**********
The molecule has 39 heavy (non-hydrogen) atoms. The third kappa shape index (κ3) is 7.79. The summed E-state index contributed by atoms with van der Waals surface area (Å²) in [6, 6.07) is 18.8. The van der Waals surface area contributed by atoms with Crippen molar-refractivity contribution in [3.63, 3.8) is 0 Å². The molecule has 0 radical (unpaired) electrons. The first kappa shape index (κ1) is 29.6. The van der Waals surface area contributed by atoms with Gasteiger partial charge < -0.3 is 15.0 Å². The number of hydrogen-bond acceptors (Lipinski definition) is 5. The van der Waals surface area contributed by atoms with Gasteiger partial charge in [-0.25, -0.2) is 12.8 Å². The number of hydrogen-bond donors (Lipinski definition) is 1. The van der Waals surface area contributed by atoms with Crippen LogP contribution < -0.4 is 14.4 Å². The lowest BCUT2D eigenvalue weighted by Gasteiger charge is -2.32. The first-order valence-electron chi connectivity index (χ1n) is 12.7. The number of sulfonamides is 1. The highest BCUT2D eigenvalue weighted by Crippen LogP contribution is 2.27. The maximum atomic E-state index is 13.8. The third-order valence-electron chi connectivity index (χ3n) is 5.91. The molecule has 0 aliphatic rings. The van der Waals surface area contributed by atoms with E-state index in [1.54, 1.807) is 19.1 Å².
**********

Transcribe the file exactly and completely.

The molecule has 39 heavy (non-hydrogen) atoms. The third kappa shape index (κ3) is 7.79. The summed E-state index contributed by atoms with van der Waals surface area (Å²) in [6, 6.07) is 18.8. The van der Waals surface area contributed by atoms with Crippen molar-refractivity contribution in [3.63, 3.8) is 0 Å². The molecule has 0 radical (unpaired) electrons. The first kappa shape index (κ1) is 29.6. The van der Waals surface area contributed by atoms with Gasteiger partial charge < -0.3 is 15.0 Å². The number of hydrogen-bond acceptors (Lipinski definition) is 5. The van der Waals surface area contributed by atoms with Gasteiger partial charge in [-0.25, -0.2) is 12.8 Å². The number of hydrogen-bond donors (Lipinski definition) is 1. The van der Waals surface area contributed by atoms with Crippen LogP contribution < -0.4 is 14.4 Å². The lowest BCUT2D eigenvalue weighted by Gasteiger charge is -2.32. The first-order valence-electron chi connectivity index (χ1n) is 12.7. The number of sulfonamides is 1. The highest BCUT2D eigenvalue weighted by Crippen LogP contribution is 2.27. The maximum atomic E-state index is 13.8. The third-order valence-electron chi connectivity index (χ3n) is 5.91. The molecule has 0 aliphatic rings. The van der Waals surface area contributed by atoms with E-state index in [1.54, 1.807) is 19.1 Å².